How to Stain Concrete Block Walls
Concrete block walls are an economical choice, but often do not come with many color options. This can all be solved by using a concrete stain, to give the wall more color and depth. If desired, various faux finishes can be applied, and multiple stain colors can be mixed, to give you a unique finish. Most large home improvement centers rent out paint sprayers and pressure washers, if you do not have personal access. Though these items are not completely necessary, they make the job much simpler, and provide a more uniform finish. Staining concrete is not a difficult job, but it does mean you will be working with multiple chemical products. Always wear clothes which fully cover, and can get stained. Wear safety masks and goggles, and be cautions about children and pets.
Step 1 - Cleaning
Before any stain is applied, the concrete wall must be thoroughly cleaned. Just as stain brings out the grain in wood, it will magnify any imperfection, grit, grime or discoloration. These marks will then be permanently stuck on the concrete. Use the pressure washer to blast away any grime from the wall. Allow the wall to thoroughly dry.
Step 2 - Etching Solution
Some concrete block has been treated with smooth, water repelling chemicals. These blocks will not absorb the stain enough for the color to take. The concrete block should readily absorb water, and have a rough abraded surface. If in doubt at all, use the concrete etching solution to break up the first layer of the concrete, and allow it to absorb the stain. Mix the etching solution as the manufacturer instructs, and allow it to sit on the concrete for at least 1 hour. Be careful when rinsing the solution off, as it might adversely affect plants. Allow to dry for 24 hours before staining.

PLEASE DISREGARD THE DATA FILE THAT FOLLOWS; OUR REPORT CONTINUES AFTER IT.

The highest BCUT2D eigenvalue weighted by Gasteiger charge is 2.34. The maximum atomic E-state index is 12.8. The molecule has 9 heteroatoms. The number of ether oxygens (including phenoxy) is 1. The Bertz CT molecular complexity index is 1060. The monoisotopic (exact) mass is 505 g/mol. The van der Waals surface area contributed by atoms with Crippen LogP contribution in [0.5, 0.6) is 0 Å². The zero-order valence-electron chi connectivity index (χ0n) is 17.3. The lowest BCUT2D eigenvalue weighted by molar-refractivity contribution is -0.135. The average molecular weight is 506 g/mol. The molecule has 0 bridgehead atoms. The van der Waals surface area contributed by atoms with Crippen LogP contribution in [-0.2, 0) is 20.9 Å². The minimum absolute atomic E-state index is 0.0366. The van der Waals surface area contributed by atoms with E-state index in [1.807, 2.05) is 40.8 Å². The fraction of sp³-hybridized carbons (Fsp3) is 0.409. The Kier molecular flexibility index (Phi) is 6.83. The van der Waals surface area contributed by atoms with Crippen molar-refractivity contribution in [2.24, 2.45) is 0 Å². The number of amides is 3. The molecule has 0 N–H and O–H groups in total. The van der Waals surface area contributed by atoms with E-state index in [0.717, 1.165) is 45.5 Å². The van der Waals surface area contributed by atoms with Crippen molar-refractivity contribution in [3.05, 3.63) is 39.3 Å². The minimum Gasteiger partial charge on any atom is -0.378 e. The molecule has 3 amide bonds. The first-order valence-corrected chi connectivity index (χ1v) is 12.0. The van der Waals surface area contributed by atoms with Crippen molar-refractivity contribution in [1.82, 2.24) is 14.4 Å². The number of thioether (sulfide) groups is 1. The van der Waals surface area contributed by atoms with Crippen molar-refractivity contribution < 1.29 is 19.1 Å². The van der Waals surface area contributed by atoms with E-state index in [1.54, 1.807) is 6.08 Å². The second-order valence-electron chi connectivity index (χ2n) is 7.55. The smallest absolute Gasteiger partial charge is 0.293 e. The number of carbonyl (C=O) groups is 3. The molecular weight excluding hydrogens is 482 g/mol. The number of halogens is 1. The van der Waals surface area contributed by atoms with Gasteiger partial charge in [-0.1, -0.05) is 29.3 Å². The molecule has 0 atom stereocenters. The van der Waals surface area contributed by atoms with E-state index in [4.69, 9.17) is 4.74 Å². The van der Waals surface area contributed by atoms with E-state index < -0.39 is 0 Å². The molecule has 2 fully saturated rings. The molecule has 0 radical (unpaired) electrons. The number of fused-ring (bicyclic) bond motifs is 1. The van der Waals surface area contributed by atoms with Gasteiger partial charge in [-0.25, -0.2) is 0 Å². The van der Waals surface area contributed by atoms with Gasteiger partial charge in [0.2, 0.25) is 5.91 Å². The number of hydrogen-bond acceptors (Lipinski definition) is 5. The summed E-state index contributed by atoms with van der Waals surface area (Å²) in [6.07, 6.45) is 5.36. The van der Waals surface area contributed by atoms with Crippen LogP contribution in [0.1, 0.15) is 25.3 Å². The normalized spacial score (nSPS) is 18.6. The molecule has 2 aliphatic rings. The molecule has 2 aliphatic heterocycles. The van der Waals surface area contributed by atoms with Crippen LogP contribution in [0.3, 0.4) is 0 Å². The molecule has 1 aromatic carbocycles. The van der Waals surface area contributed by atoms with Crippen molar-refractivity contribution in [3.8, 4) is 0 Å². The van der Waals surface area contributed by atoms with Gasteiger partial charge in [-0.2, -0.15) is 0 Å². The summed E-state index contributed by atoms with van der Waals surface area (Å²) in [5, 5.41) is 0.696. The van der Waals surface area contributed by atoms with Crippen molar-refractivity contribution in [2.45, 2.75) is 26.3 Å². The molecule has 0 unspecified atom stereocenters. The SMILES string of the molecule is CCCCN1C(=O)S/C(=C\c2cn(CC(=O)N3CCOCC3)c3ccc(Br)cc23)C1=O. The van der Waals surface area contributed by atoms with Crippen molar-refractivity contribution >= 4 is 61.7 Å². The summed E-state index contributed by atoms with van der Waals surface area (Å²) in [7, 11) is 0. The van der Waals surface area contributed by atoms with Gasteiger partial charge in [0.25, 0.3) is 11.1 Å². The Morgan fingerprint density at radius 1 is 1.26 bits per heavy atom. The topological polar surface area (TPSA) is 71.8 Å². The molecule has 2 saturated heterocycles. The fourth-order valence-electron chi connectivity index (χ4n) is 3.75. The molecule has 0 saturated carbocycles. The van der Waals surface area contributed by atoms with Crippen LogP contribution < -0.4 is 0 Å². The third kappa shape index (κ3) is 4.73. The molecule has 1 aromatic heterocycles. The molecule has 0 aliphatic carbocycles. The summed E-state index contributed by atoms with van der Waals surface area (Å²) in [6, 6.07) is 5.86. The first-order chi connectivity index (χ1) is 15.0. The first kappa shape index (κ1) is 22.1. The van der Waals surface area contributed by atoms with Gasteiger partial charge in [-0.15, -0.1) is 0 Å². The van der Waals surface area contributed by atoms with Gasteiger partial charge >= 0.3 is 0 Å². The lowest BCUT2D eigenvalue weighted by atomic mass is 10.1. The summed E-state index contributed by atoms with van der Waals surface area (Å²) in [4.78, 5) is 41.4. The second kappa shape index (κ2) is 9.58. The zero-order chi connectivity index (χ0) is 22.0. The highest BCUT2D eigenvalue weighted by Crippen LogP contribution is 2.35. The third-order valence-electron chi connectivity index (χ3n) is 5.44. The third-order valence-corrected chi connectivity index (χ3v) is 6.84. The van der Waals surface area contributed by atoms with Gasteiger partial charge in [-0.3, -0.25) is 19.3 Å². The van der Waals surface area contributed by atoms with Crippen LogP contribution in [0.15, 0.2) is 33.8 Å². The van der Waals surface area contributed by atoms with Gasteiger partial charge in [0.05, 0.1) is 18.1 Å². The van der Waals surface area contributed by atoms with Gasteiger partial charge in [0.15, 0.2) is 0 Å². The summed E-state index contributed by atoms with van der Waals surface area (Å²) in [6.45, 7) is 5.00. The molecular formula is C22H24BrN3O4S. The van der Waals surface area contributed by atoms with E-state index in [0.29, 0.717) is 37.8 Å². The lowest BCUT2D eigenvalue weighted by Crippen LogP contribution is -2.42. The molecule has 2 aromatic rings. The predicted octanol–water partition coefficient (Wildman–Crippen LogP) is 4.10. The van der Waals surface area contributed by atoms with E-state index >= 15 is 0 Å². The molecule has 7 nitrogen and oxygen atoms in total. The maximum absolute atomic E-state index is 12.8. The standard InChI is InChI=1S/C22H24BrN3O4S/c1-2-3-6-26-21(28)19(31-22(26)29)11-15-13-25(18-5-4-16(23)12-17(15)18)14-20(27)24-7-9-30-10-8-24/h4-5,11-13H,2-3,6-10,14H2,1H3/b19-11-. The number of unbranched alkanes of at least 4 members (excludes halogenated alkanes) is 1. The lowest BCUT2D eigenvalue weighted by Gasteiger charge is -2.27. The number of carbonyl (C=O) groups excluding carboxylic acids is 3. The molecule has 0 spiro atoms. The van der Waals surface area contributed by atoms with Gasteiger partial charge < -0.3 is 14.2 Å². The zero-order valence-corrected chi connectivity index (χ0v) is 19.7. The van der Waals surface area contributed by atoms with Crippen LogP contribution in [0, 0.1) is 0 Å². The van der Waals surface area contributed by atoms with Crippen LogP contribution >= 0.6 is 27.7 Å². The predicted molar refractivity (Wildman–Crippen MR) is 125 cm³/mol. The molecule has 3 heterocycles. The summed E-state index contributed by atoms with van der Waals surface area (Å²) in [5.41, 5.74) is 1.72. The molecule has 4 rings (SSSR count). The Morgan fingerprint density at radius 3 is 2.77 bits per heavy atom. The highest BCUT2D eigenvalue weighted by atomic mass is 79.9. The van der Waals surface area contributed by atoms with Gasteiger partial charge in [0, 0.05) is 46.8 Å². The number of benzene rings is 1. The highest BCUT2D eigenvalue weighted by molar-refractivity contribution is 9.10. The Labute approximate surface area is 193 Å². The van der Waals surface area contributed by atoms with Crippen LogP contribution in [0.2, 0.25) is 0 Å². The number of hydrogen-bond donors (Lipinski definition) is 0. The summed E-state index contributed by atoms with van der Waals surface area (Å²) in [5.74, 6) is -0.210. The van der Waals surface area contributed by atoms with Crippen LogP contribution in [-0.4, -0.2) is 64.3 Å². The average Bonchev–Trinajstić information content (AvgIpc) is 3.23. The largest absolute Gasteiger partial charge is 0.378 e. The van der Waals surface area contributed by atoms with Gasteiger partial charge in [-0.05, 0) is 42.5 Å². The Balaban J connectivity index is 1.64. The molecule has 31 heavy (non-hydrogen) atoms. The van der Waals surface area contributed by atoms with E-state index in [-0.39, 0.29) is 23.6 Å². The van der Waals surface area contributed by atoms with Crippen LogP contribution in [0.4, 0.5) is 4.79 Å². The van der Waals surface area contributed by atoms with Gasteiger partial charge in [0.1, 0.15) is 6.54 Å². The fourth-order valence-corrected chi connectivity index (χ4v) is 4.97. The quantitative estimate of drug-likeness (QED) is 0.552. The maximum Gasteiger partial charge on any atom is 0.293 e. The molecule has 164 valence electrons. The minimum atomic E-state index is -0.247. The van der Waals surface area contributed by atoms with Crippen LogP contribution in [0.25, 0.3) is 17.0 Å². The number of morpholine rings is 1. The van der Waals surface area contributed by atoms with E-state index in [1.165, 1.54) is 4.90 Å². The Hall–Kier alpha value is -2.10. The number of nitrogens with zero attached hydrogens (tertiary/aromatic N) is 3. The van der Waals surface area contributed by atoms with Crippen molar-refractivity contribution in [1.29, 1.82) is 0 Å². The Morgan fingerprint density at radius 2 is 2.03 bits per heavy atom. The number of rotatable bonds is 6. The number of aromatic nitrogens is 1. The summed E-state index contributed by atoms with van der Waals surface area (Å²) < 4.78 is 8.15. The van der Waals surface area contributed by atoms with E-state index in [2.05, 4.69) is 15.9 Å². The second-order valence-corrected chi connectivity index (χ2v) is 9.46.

Step 3 - Staining
Cover all surrounding spaces which you do not want to stain with at least 18 inches of sheet plastic and duct tape. The stain is going to be sprayed on, so the tape needs to be able to hold securely. Purchase enough stain to cover the area at least twice. Spray the stain in a circular pattern, beginning from the upper corner and across the space. Spray only until the concrete begins to absorb the stain. To avoid drips in the stain or blotchiness, apply multiple light coats.
Step 4 - Sealing
Dissolve a solution of 2 cups baking soda to 1 gallon of water, and pour over the stained wall. The solution will neutralize the stain. Rinse with a garden hose, being careful not to overly blast the unsealed concrete. Once allowed to dry for 24 hours, use the paint roller to apply a concrete sealant, and fully adhere the stain. Use the concrete sealant according to the manufacturer's instructions, but be sure to apply 2 coats. Do not remove the plastic, until after then sealant has adequately dried.